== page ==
No, it was a song from one of Polly’s demos which she didn’t record. She did a solo tour after White Chalk and did about five or six shows over here. Just playing totally solo stuff, really fantastic shows. She asked me to open for her, so I got Rosie Westbrook along to play double bass with me and I ended up playing about four or five unreleased PJ Harvey songs! It was a bit of a treat for anyone who came to hear those I guess. Glorious was one of those and it just so happened that what Glorious was about fit with what I was doing.
You’re coming over to the UK in May. Are there plans for any other shows while you’re here?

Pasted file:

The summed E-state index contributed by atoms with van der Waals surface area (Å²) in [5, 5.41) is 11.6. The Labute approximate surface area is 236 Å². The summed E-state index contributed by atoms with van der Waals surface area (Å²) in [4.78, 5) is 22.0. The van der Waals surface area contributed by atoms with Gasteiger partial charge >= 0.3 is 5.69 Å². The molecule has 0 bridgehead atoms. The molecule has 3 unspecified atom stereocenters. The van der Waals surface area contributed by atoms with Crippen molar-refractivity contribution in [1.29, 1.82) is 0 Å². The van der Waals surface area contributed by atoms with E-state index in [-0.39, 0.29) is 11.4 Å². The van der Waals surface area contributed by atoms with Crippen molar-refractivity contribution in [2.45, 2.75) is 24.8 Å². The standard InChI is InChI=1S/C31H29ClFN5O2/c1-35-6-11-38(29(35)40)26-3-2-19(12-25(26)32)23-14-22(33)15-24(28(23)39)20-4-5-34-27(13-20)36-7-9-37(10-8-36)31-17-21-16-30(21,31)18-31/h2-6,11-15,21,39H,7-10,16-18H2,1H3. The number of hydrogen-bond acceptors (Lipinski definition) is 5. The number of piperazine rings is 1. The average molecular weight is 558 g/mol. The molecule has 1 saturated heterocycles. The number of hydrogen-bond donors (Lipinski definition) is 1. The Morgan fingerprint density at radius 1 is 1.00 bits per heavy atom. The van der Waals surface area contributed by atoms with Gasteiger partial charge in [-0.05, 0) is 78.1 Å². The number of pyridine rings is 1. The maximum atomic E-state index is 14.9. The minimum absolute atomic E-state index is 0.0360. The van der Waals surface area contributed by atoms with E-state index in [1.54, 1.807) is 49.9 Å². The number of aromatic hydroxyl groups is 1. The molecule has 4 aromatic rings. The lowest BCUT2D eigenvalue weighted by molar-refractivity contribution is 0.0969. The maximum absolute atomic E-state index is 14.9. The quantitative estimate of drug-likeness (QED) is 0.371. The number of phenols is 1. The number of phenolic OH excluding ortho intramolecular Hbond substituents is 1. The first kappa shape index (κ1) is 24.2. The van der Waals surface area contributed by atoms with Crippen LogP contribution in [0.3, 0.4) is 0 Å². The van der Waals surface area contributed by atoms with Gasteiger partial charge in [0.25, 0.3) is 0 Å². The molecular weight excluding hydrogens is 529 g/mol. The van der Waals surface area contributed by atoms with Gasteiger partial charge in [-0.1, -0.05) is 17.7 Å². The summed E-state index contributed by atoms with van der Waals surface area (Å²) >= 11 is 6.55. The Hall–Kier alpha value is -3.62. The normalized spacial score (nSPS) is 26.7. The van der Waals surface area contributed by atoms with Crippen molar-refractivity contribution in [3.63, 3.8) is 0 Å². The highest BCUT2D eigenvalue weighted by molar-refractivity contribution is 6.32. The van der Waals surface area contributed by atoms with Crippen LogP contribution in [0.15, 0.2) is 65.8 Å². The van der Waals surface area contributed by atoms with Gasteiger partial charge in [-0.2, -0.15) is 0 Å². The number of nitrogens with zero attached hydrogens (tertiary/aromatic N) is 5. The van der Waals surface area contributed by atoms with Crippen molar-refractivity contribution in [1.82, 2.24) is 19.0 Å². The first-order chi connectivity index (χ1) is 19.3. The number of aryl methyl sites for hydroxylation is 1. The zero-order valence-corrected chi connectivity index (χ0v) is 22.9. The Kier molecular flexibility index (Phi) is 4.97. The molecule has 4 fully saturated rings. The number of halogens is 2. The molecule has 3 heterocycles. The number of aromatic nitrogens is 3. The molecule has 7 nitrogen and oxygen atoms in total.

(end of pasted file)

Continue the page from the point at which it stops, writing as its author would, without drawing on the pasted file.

After ATP I’m planning to do an album launch at the Lexington, booked for the next day [May 5, 2013].
What have you got planned for ATP?
The Yeah Yeah Yeahs invited me to come and do a set based on the Serge Gainsbourg albums I’d done [Intoxicated Man and Pink Elephants]. I’d never actually done any live shows for those albums so that might be quite fun to do now! It’ll be funny. I could wear a beret, play the accordion …
An accordion might work actually.
Now you mention it … [Laughs] Let’s not get carried away because that might actually happen! But that’s a very different thing to what I’m doing with my solo stuff.
So do you play the majority of the instruments on this album?
No, no it’s very sparse sometimes. JP Shilo’s playing violin or guitar and Rosie’s playing double bass. A few tracks I’m playing keyboards and there’s at least one guitar plus any percussion that might be there. There’s not a lot of drums on the album.